It's never an easy thing to drop into conversation. In our post-taboo society it's absolutely the done thing to wear your illicit addictions, exotic sexual requirements, dumbed-down ignorance and emotional psychoses as badges of pride. If our flaws are what make us interesting, then we do indeed live in interesting times, but even these days tolerance, it seems, has its limits. I've never found it too hard to upset the sensibilities of fellow dinner-party guests, potential new boyfriends or colleagues in the media by revealing my particular "issue"- I'm a Conservative.
Apparently it's a shocking revelation because I'm not a septuagenarian, matriarchal, pound-sign wearing, reactionary, little-England, country-sports-loving, frothing-at-the-mouth, pinstripe-suit-wearing, socially-ill-at- ease oddball. I'm a 34-year-old career woman, more Bridget Jones than Peter Jones, urban, professional, secular, single and, yes, Conservative.
It's an affiliation that can feel like an affliction. Over the years friends have mused: "Jo-Anne, you're far too nice to be a Conservative." These days being a Conservative is more likely to induce sympathy rather than provoke disapproval, though it doesn't yet have the celebrity sponsored chic of other minority causes.
And yet, while in opposition, the Conservative Party has had no style and precious little substance; its key values of entrepreneurialism, extending choice, freedom and responsibility should chime ever more closely with the requirements of a dynamic, consumer-driven society that New Labour has so thoroughly seduced.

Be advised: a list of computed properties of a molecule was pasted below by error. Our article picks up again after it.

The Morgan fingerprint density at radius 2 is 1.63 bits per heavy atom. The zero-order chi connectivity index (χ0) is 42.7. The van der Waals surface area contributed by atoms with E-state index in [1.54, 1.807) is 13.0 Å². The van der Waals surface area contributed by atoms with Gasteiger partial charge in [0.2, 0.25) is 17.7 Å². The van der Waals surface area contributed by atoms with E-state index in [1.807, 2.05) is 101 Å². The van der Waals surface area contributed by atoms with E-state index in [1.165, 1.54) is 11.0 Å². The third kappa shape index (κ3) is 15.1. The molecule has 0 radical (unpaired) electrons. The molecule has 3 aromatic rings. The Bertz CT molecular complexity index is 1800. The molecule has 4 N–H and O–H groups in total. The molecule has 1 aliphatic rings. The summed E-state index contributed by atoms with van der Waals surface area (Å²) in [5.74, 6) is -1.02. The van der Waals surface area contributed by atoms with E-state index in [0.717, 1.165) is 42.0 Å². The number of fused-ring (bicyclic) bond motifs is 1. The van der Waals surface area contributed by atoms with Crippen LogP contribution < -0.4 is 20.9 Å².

As the biographer of William Hague, I came to respect and admire the man who was capable of making so dignified and selfless an admission of failure last week. As a journalist with privileged access to Hague, I was particularly aware that the public persona, the nation's number one nerd, was hardly the full picture of the man. As a Conservative, however, I found myself ambivalent, and later dismayed, about the image that Hague lent to the party. This was far more than merely my designer-label conscious embarrassment at the desperately uncool baseball-capped efforts to appear modern, young and contemporary. It was, more importantly, a reaction to the way in which Hague's top-line message was so easily applauded by the worst caricatures of Conservatives, those braying pock-marked Tory boys with sweaty hands who make up the Carlton Club tendency and the aged unthinking Luddites who try to stem the tide of social change with a battery of ever bluer blue rinse and intolerant invective.
When Hague decided to make an enemy of the "liberal elite" (of which I am a paid-up member) I wondered where to put myself at future Islington dinner parties. If being a Conservative automatically excluded me from the liberal elite, what was I to do for a social life? I am proud to share many of the values of these vilified metropolitan progressive sophisticates with whom I happily share Nigella-inspired Mediterranean feasts, even if our analysis is different. They may see such evenings as homage to New Labour Europhilia I as proof of the power of the market.
Now we are set for weeks of the Tories washing their dirty laundry in public. It's hardly an edifying prospect. The media will revel in the potential freak show of portly men in ill-fitting suits slugging it out with Ann Widdecombe to prove they embody the future of the Conservative Party. Even though the Tory clan is for the time being irrelevant, it still radiates all the ghoulish fascination of a cross between the Munsters and the Royle family. Mind you, they're both very popular, so perhaps my politics could yet attain a certain cachet, if not complete rehabilitation.
Jo-Anne Nadler's second book, 'Too nice to be a Tory', will be published next yearReuse content